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Letter to William H. Draper, Jr., Regarding the Second Interim Report of the President's Committee To Study the U.S. Militaryÿ Assistance Program.

June 24, 1959

Dear Bill:

I want to thank you and the other members of your Committee for the thoughtful Second Interim Report of the President's Committee to Study the U.S. Military Assistance Program, which was summarized in the letter of June 3, 1959, submitting the report.

Let me say first that I fully concur in your Committee's judgment as to the high importance of assuring that the Military Assistance Program is organized and administered as efficiently and effectively as possible. Your exploration of these aspects of the program has been most useful and timely.

Your Committee in its June 3 letter unanimously recommends acceptance of two basic concepts:

(1) The strengthening of the position of the State Department on the policy level of military assistance planning and an increased assurance of the conformity of the Military Assistance Program to foreign policy and to related assistance programs.

(2) The focusing of responsibility on the Department of Defense for planning, programming and execution of military assistance within the framework of policy guidance laid down in the National Security Council and by the Department of State. I am fully in agreement with these concepts.

I also consider the principal recommendations outlined in the letter of the Committee for effectuating these basic concepts to be valuable and well reasoned. Two of these recommendations, providing for a continuing authorization of military assistance and appropriating for military assistance as part of the Department of Defense budget, require legislative action. In transmitting copies of your report to the Congress, I am indicating my support of these proposals. I have also approved the substance of a legislative proposal to clarify the respective responsibilities of the Departments of State and Defense in the Military Assistance Program.

The remainder of the principal recommendations contained in your letter of transmittal largely pertain to administrative actions which could be taken within the Executive Branch without additional legislative authorization. These proposals as I interpret them are acceptable to me, and the appropriate executive agencies are now making a detailed study of these proposals and will give to me, for my early consideration, recommendations with respect to their implementation.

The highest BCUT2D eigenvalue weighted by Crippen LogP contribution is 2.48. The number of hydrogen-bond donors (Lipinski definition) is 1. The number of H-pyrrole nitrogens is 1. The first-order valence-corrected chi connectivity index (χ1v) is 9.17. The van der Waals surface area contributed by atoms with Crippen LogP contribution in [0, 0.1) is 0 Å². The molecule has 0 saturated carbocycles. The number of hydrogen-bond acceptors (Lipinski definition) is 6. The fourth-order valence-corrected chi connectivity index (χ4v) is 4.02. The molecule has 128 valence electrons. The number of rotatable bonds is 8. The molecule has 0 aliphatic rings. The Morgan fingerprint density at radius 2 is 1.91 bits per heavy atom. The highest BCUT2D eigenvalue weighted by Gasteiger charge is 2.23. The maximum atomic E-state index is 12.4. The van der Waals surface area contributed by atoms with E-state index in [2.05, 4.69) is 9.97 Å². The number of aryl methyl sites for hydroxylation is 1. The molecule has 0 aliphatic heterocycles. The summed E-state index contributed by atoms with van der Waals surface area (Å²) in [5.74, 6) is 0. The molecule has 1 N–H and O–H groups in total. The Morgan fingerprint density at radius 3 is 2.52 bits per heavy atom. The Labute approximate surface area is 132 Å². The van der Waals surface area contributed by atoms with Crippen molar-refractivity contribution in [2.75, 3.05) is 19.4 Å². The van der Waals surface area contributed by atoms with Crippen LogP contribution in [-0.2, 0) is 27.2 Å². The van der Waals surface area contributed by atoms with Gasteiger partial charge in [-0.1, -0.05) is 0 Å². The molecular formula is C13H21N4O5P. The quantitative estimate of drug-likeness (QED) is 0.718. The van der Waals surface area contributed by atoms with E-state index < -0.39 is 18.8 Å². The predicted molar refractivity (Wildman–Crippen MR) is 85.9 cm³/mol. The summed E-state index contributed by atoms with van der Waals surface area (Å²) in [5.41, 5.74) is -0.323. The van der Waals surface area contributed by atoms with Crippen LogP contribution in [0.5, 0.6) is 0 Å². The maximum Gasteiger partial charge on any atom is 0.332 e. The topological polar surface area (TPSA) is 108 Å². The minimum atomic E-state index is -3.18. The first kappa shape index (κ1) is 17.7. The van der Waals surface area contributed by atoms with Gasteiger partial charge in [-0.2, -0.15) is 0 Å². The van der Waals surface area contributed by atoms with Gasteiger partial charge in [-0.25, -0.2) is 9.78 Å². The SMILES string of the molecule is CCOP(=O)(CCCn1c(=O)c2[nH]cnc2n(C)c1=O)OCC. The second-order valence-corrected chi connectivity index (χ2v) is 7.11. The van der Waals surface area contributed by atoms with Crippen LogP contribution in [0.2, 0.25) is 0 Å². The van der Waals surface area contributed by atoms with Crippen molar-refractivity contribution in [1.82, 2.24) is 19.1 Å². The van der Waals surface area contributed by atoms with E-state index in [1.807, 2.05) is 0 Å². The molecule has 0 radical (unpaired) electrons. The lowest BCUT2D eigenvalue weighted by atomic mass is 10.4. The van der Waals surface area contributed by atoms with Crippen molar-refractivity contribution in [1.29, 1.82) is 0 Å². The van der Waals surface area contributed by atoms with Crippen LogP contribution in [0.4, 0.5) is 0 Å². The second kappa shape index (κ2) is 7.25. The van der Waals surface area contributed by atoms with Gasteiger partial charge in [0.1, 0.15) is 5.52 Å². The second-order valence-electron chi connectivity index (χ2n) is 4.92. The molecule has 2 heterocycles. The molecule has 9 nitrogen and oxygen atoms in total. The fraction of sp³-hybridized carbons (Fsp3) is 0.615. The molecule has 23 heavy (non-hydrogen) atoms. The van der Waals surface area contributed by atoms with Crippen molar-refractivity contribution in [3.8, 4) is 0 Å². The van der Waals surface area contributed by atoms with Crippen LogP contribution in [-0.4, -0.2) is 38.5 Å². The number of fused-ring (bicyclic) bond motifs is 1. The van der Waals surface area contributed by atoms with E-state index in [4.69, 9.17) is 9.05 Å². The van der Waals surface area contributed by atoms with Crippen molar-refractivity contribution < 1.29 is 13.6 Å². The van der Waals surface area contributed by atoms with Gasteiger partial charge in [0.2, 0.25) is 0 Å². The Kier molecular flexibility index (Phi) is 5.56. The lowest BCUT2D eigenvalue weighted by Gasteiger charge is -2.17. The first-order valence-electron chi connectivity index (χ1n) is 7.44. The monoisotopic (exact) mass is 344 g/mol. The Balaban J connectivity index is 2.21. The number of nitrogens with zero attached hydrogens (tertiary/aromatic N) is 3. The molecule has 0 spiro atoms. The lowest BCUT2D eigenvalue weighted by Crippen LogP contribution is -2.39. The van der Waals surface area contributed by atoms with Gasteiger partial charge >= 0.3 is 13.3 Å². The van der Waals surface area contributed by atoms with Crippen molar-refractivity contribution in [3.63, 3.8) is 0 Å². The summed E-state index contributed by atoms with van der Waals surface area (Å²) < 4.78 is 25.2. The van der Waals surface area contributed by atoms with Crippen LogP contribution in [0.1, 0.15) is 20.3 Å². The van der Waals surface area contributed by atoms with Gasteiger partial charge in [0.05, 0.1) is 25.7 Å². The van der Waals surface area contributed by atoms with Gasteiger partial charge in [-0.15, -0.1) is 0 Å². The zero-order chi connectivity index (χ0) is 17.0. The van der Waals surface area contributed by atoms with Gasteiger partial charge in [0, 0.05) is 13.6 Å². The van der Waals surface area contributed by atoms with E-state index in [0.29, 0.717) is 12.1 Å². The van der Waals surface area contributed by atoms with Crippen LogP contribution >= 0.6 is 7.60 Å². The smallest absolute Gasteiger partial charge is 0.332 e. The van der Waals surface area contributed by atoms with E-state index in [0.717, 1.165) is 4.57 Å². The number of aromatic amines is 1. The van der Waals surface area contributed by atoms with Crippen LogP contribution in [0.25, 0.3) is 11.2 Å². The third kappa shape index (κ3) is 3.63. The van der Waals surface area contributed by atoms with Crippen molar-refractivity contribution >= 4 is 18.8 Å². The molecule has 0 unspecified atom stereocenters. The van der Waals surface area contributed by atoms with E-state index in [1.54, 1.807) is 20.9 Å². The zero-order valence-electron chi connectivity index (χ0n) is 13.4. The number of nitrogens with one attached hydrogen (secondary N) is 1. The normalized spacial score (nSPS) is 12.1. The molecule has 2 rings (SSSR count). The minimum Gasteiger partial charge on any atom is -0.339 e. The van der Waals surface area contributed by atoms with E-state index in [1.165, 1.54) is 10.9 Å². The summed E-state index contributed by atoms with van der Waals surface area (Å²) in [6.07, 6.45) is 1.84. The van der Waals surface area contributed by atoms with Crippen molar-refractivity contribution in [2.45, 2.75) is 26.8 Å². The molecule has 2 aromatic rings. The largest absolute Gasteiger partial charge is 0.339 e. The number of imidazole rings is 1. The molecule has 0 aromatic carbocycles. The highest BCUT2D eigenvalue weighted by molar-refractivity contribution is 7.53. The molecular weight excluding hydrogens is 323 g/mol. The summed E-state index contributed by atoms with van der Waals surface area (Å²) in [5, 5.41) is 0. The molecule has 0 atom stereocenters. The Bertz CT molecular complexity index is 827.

I am in complete accord with your conclusion as to the necessity for continuing reappraisal and critical evaluation of our military assistance programs to assure that such programs do not tend to continue simply through their own existing momentum beyond the period of their real need.

May I once again thank you and the members of your Committee for the earnest study of and constructive suggestions about our vital Military Assistance Program. In these troubled times I can think of no more important problem upon which the devoted attention of outstanding citizens is needed. As I have noted many times, our Military Assistance Program is a vital part of our total security effort.



Note: See note to Item 136.

Dwight D. Eisenhower, Letter to William H. Draper, Jr., Regarding the Second Interim Report of the President's Committee To Study the U.S. Militaryÿ Assistance Program. Online by Gerhard Peters and John T. Woolley, The American Presidency Project https://www.presidency.ucsb.edu/node/235050

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